A healthy mouth helps to make the rest of the body healthy.

Periodontal disease (periodontitis) is an infection of the gingival tissues (gums), the supporting alveolar bone (the bone that houses the dentition) and the ligaments that support the teeth. Periodontitis is actually the leading cause of tooth loss in adults and not tooth decay (cavities) as in children, teenagers and young adults.

The long standing infection of the tissues that house the teeth (periodontium) is generally painless and ultimately leads to the loss of bone support and increased mobility of the dentition. If left untreated this disease process progresses to the point that teeth can be lost because the bone that supports them is eroded and can no longer support the teeth.
Gingivitis, in comparison, is an inflammation of the gums surrounding the teeth. Initially, it is not an indication of periodontitis, but more of an indication of poor brushing and flossing due to the accumulation of plaque around the teeth. Dental plaque is a viscid white substance that accumulates on teeth that contains sugars and bacteria. Toxins produced by the bacteria can breakdown tooth structure creating decalcifications (white spot lesions), cavities and irritate gum tissues resulting in chronic inflammation. Even though improved brushing and flossing can improve gingivitis, periodontitis requires professional help.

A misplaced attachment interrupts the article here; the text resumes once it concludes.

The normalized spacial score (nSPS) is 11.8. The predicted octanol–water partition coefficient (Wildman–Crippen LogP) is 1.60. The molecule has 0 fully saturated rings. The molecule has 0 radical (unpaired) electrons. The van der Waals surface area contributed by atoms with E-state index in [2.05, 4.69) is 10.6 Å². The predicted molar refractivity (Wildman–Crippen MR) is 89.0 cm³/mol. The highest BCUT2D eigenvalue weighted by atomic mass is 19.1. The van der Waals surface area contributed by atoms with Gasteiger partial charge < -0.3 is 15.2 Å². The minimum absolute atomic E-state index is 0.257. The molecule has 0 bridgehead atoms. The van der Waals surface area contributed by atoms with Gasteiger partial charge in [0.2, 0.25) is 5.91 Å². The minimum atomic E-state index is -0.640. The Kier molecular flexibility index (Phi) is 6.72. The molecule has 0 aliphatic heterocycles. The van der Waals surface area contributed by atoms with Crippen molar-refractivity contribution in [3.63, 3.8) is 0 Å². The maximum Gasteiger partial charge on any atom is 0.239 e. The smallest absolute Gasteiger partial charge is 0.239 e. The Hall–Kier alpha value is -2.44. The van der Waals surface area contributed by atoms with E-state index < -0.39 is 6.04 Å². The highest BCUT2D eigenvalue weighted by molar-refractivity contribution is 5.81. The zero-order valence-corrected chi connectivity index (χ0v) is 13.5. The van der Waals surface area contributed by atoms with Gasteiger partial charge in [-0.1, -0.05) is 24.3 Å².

Long standing gingivitis ultimately leads to periodontitis because of the constant presence of the bacterial toxins destroying the gum tissue and bone. As the disease progresses, the pockets around the teeth become deeper due to the bacterial toxins and are harder to keep clean, preventing the removal of bacteria and thus increasing tooth mobility. Furthermore, because the gums are very vascular, even the slightest disruption of the infected gum tissue results in an increase in bacteria and their toxins into the bloodstream. This increase in bacteria and their toxins the bloodstream can trigger inflammation throughout the body and may adversely affect the blood vessels and the heart.
Some risk factors that can influence and increase the risk of periodontitis include poor oral hygiene, tobacco use, drugs, diabetes, hormonal changes reducing the immune system, dental crowding preventing appropriate cleaning, and genetics. Symptoms of periodontal disease include chronic halitosis (bad breath), bleeding gums while brushing, mobility of teeth and changes in the bite, and itching or tooth pain in moderate to severe cases. If you are experiencing any of the above problems you should seek professional advice from your dentist or periodontist (specialist in periodontal disease).

A healthy mouth helps to make the rest of the body healthy.

Bradford N. Edgren DDS, MS, FACD, Diplomate, American Board of Orthodontics, 3400 W. 16th St. Bldg 4-V, Greeley.